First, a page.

If you have ever met with business plan consultants, you surely learned that a firm grasp of your industry is one of the most indispensable parts of your business plan. Fully appreciating and accurately interpreting the industry (or industries) in which your business model will compete is not an optional part of your strategy or an add-on to your official plan; in a sense, it is the veritable centerpiece. Your business plan's industry analysis needs to be complete, on target, convincing, and well-articulated; if you feel you can't meet all of these criteria, hiring business plan consultants is a better option than struggling through it alone. The industry analysis is a section that permits of very little error; if you don't know what industry you will be operating in, an investor is likely to wonder whether you're qualified to spearhead your business idea at all—regardless of whether or not it seems valid. In other words, research this topic carefully and ensure that you are intimately familiar with the industry sector your business will be part of.
The Internet can provide you with a whole gamut of industry-based information that will inform your business plan. Among the most useful and reliable resources available online (without a fee) is the data collected periodically by the U.S. Census Bureau. This division of the Commerce Department undertakes a project every five years to collect details about economic activity by industry sector and by state. This information, which is somewhat cumbersome to navigate online but can provide you with a wealth of detail, is something all business plan consultants would advise you to inspect while writing your plan.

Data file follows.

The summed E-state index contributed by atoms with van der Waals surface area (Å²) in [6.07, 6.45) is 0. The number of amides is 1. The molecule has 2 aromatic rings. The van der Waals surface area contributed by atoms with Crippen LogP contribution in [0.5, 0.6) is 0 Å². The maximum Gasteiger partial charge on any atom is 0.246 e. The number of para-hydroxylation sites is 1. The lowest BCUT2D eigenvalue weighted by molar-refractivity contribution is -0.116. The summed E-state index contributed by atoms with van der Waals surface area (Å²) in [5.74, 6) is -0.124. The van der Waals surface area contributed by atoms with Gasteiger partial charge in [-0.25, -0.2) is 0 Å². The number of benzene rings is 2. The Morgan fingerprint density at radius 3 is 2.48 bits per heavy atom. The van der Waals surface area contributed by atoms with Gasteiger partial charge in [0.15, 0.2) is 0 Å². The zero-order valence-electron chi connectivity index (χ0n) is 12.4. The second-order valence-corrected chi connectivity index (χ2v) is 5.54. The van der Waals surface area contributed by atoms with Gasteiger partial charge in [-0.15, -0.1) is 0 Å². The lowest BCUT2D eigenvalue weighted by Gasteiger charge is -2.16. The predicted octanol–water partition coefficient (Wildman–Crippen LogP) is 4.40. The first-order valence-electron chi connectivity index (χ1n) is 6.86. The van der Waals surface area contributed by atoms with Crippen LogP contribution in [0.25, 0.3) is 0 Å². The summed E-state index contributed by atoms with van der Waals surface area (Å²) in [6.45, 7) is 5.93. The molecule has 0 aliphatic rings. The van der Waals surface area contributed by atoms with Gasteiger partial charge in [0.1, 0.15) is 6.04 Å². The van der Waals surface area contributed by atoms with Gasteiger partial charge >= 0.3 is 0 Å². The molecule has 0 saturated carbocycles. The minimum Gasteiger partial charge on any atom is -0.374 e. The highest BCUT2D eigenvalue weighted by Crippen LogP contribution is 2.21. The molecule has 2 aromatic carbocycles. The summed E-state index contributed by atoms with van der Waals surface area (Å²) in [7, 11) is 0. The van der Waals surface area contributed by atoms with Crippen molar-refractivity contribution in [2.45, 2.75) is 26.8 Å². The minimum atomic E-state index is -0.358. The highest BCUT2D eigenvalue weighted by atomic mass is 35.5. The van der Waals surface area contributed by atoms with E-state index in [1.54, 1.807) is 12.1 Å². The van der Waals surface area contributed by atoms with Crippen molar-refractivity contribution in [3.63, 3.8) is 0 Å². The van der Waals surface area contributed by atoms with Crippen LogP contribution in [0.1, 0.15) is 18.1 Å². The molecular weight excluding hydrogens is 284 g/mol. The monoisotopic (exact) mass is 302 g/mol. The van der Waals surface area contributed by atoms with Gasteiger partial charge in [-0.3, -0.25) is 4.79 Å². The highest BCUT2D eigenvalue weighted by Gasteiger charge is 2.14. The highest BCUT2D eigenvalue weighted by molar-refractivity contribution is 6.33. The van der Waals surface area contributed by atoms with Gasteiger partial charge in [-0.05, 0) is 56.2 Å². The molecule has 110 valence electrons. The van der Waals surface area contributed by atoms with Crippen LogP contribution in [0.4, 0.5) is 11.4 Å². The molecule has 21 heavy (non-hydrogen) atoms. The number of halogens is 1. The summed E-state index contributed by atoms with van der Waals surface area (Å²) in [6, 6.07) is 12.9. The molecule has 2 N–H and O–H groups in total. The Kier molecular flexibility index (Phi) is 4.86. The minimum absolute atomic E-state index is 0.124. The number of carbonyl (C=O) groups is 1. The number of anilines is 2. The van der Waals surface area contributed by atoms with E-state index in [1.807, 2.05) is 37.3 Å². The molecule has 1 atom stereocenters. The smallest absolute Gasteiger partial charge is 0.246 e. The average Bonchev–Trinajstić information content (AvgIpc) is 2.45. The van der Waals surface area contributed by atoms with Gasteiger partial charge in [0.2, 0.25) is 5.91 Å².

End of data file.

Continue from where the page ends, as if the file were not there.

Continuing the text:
The Census Bureau also conducts annual surveys by questioning a sampling of American corporations in order to produce retail trade surveys, manufacturers surveys, wholesale trade surveys, and service surveys. These surveys, along with the main Census data categories, are organized according to the North American Industry Classification System (NAICS). You can also find online resources for trade associations, as well as databases of periodicals and research guides, at government and university websites. The American Society of Association Executives, for example, actively maintains an Internet-based directory of membership societies, non-profits, and trade associations. Subscription-based services like Dun & Bradstreet—to which business plan consultants generally have access—can provide even more targeted and clearly delineated industry data, which may better serve your business or strengthen your business plan. No matter which route you follow, be sure to perform as much research as you can to pinpoint the precise industry and/or industry sub-sector in which your business will operate.